Longform

Foreign Correspondence

Page 8 of 12

The German countryside that spring was "so full of beauty, it hurts to look at," he wrote. "Green fields covering low rolling hills, pink-tiled villages nestling in little valleys and reflecting the afternoon sun for their roofs, with the church steeple invariably dominating their skyline. White swans in the town pond, age-crusted watch towers at every town gate, and the road passes under the tower thru a great arch. Forests and hills that surprise you by leaping suddenly from the farmlands... castles dominate these heights. Fruit trees are in bloom, everything is green, the roads are good and pleasantly winding, with intriguing country lanes leading off to the side."

His division was driving deeper into Bavaria: "home of Wagner -- supposed to be inhabited with the least war-like of Germans, large, easy-going, fun-loving peasant people. Well, they are peasants all right. They live in stone houses with built-in barns and stables, and have many privies, community pumps, manure piles, home-made brush brooms, cellars full of potatoes and sugar beets (the beets are for the livestock quartered in the house).... In the bigger towns these simple houses are mixed up with modern, luxurious houses. These last give the impression of having every comfort, and led one of our men to ask the other day, 'Why did these people want to go out and conquer the world when they had all of this?'

"That brings us to the Germans themselves. They seem docile enough, but it must be an act. As a cartoon shows it in today's Stars and Stripes, a G.I. is walking down the street of an occupied German village and from a hundred windows people wave white flags and shout 'Nobody here but us Anti-Nazis.' Yes, they are anxious to be Anti-Nazis now for a time while they hope it will do them some good, but just a week ago they were waving swastikas. And there is pathos. They are human. Two women were pulling a cart full of their clothes away from their living quarters in this castle yesterday -- they had just been ordered to vacate to make room for us. One of them -- perhaps with a touch of defiance -- asked, 'How long are you going to be here? This is our home and we're coming back.'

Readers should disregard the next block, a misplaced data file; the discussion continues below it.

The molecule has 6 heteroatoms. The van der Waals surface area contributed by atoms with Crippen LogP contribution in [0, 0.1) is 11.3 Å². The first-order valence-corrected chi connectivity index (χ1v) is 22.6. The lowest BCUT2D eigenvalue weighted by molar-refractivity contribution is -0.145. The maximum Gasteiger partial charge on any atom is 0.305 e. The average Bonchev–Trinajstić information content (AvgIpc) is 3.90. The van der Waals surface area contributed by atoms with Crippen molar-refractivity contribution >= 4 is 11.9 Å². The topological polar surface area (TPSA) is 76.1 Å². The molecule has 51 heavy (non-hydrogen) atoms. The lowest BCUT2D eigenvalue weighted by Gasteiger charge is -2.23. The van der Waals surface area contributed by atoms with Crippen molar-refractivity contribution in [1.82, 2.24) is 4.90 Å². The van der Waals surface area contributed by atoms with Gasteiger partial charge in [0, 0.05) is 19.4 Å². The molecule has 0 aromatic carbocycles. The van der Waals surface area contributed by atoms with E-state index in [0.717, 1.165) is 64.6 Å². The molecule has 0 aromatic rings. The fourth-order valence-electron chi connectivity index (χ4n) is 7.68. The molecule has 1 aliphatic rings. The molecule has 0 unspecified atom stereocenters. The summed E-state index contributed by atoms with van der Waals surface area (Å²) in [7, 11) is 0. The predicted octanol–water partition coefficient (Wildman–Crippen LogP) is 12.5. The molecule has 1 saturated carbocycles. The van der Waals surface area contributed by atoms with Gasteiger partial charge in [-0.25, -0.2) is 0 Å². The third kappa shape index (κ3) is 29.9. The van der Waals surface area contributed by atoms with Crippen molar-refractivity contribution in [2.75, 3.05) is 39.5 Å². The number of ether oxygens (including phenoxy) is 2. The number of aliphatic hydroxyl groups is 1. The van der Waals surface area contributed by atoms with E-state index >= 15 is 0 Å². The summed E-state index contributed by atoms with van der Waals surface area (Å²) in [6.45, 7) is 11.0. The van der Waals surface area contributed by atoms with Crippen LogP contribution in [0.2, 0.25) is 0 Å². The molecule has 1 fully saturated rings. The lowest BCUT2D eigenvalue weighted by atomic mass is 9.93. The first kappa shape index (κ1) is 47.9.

"This is the problem of Germany. A defeated nation with ruined cities, millions of the best (maybe that isn't the word) of them dead. No transportation. Very little food, burdened with the psychological nightmare of defeat. Feeling guilty, depressed, hopeless, vengeful, and full of self pity all at once. This is a hideous problem for the Allies. As one analyst put it in Time, these people seem willing enough to be told what to do by us.... They've always been used to having people tell them what to do. The general attitude seems to be, 'Germany is an Allied problem: go ahead and solve it for us, tell us what to do.' In a survey conducted not long ago, most Germans said they wished to be made some sort of American colony or protectorate. But on the heels of this attempt to shove all their problems onto our shoulders will come almost unbearable depression and frustration and discouragement.... These people have shown all the symptoms of the unstable people we study in abnormal psychology -- fits of high spirit and hope followed by plunges into the blackest despondency. And out of that plunge comes the pathological cruelty... and mental sickness that the world has seen too much of already, sickness called Naziism."


At the end of April 1945, with the Rainbow Division closing in from the north on the outskirts of Munich, Creasman saw just how far that sickness had gone. It was something he could never have imagined and would never forget.

On April 28, the Rainbow Division advanced to the small town of Dachau.

Allied commanders had known about Germany's concentration camps for some time. Soviet forces had liberated Majdanek in July 1944. In the months since January 1945, theirs and other Allied armies had taken Auschwitz, Buchenwald, Bergen-Belsen and Ohrdruff. At some of these camps, Nazi forces had tried to kill or ship prisoners by train ahead of the onrushing Allies. But the Dachau concentration camp was intact when the Rainbow Division got there on the morning of April 29.

Opened in 1933, it was the oldest of Hitler's solutions for undesirables and his political opposition. That morning, it held an estimated 32,000 prisoners. Many were sick and dying. On a rail line that terminated not far from the camp's metal gates inscribed with the Nazi slogan Arbeit Macht Frei -- [Work Makes One Free] -- was a 40- to 50-car train that reportedly had left Buchenwald earlier that month with a load of inmates. All but one of the estimated 1,500 to 2,000 people packed into its cars were dead when the Americans liberated the camp. Most had died of starvation and exposure in the cold. Others had been shot.

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Edward Lebow
Contact: Edward Lebow